The journal PNAS has published research by geochemists from the University of California, Los Angeles (UCLA) suggesting that life began 300 million years earlier than previously thought. The significance of the results isn’t purely to do with the time difference: it’s about what was happening to the Earth during that period.
“We generally believe Earth was still frequently bombarded by huge meteorites that would have steam sterilised the oceans.” Those are the words of Dr. Mark van der Giezen, Senior Lecturer in Evolutionary Biochemistry and laboratory group leader at the University of Exeter, who kindly gave me an insight into the implications of the research.
“This new evidence suggests that life might indeed have existed during this very early hostile period of our planet. It could therefore be totally unrelated to life as we currently know it.”
Each element of the periodic table comes in a variety of sizes, or “isotopes”. 12C is the most abundant carbon isotope: it has 6 neutrons and 6 protons. 13C, or carbon-13, has an extra neutron. Certain ratios of 12C to 13C suggest life may have been present. As Dr. Mark van der Giezen explains, “life prefers lighter isotopes.”
The UCLA research team studied thousands of pieces of a particular mineral called zircon. Contained in one zircon, they found one of those ratios that can indicate life. The surprise? The zircon was much older than life is presumed to be – about 4,100,000,000 years old. Or, in their words, the “δ13CPDB of −24 ± 5‰ is consistent with a biogenic origin and may be evidence that a terrestrial biosphere had emerged by 4.1 Ga”.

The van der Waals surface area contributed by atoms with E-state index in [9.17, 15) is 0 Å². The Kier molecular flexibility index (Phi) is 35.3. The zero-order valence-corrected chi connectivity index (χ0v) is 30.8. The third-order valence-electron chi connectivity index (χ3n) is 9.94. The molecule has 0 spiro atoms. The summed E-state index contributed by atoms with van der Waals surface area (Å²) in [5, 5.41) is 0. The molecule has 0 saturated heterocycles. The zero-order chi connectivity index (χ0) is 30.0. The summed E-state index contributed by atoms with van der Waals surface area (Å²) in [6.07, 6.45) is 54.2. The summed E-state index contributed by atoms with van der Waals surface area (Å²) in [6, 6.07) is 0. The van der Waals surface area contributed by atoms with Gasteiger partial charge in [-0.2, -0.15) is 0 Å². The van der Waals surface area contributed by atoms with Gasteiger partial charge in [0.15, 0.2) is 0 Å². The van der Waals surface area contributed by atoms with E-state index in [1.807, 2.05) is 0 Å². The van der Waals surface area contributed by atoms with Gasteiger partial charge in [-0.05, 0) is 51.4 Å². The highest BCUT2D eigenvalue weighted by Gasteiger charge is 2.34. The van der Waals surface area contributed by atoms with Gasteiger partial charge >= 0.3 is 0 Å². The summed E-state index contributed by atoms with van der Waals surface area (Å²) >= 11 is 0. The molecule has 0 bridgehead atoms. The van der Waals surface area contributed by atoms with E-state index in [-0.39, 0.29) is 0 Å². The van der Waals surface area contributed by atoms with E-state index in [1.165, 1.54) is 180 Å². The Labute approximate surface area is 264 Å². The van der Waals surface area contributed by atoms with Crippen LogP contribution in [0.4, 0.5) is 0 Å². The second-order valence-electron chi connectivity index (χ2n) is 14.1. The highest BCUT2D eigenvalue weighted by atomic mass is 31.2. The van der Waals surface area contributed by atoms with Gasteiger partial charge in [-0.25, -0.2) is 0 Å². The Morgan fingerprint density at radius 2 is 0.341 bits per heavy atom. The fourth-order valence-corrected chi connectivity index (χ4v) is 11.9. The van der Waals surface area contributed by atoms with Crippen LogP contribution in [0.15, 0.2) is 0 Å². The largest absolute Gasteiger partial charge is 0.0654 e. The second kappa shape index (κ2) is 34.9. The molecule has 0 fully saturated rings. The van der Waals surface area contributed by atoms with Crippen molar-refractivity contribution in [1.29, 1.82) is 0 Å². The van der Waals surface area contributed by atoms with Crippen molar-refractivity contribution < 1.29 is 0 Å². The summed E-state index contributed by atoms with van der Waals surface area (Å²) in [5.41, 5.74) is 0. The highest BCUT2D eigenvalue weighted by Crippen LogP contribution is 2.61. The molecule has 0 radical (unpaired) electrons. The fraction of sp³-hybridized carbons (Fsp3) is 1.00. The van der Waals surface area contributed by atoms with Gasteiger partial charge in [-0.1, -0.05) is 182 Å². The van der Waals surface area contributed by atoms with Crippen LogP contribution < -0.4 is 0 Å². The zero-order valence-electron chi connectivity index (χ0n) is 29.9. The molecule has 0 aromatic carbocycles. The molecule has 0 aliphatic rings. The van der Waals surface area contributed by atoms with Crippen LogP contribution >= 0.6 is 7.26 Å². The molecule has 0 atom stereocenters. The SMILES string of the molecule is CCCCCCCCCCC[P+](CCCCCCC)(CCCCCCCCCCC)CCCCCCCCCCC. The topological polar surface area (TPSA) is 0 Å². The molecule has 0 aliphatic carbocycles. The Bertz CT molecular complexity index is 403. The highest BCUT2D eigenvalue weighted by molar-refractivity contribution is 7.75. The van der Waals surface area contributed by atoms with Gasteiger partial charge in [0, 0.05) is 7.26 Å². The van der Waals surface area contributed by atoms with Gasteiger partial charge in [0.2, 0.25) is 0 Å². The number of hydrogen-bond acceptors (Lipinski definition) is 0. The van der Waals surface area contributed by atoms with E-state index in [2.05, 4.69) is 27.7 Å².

Not only was the Earth still in that hostile period of asteroid bombardments, but the figure is surprisingly soon after the Earth was actually formed. But how else could the carbon have got there? Carbon isotopes can come from non-biological sources, such as meteorites, but the researchers say that this is unlikely due to the amounts found.
Additionally, as Dr. Mark van der Giezen points out, “previous studies using similar data have been shown to be incorrect… zircons were shown to be contaminated by ‘modern’ carbon.” Those lighter isotopes can seep in through tiny cracks in the zircon. However, the researchers used transmission X-ray microscopy to show that the carbon had “complete encasement in crack-free, undisturbed zircon”.
The evidence seems sound so far. Professor Mark Harrison, who co-authored the paper, told the UCLA newsroom that he is “very confident” that the zircon does indeed show a 4.1 billion year old carbon ratio. “With the right ingredients, life seems to form very quickly.”
Thanks go to Dr. Mark van der Giezen for providing us with amazing insights, and helping to decipher this powerful piece of research!